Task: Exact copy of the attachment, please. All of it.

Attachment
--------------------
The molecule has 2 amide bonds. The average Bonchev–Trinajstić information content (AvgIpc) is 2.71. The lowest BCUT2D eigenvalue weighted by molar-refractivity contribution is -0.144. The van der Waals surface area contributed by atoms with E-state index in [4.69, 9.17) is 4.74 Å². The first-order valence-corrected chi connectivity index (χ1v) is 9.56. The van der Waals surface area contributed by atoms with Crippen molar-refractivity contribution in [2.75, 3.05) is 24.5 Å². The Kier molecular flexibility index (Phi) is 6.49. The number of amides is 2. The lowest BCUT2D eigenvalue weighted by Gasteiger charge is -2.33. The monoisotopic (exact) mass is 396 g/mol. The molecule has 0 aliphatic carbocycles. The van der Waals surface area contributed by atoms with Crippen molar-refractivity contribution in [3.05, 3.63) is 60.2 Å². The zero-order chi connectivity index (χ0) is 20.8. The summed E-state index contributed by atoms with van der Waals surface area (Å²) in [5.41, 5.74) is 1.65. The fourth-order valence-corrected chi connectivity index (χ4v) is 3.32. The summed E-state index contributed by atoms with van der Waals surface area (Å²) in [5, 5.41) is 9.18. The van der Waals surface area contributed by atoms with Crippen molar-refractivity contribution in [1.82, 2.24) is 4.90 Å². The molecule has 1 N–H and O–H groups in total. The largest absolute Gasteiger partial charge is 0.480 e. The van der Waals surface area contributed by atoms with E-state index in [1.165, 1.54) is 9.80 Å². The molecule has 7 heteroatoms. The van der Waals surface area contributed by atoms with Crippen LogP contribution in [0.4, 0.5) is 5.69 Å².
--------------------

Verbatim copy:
The molecule has 2 amide bonds. The average Bonchev–Trinajstić information content (AvgIpc) is 2.71. The lowest BCUT2D eigenvalue weighted by molar-refractivity contribution is -0.144. The van der Waals surface area contributed by atoms with E-state index in [4.69, 9.17) is 4.74 Å². The first-order valence-corrected chi connectivity index (χ1v) is 9.56. The van der Waals surface area contributed by atoms with Crippen molar-refractivity contribution in [2.75, 3.05) is 24.5 Å². The Kier molecular flexibility index (Phi) is 6.49. The number of amides is 2. The lowest BCUT2D eigenvalue weighted by Gasteiger charge is -2.33. The monoisotopic (exact) mass is 396 g/mol. The molecule has 0 aliphatic carbocycles. The van der Waals surface area contributed by atoms with Crippen molar-refractivity contribution in [3.05, 3.63) is 60.2 Å². The zero-order chi connectivity index (χ0) is 20.8. The summed E-state index contributed by atoms with van der Waals surface area (Å²) in [5.41, 5.74) is 1.65. The fourth-order valence-corrected chi connectivity index (χ4v) is 3.32. The summed E-state index contributed by atoms with van der Waals surface area (Å²) in [5, 5.41) is 9.18. The van der Waals surface area contributed by atoms with Crippen molar-refractivity contribution in [1.82, 2.24) is 4.90 Å². The molecule has 1 N–H and O–H groups in total. The largest absolute Gasteiger partial charge is 0.480 e. The van der Waals surface area contributed by atoms with E-state index in [1.165, 1.54) is 9.80 Å². The molecule has 7 heteroatoms. The van der Waals surface area contributed by atoms with Crippen LogP contribution in [0.4, 0.5) is 5.69 Å².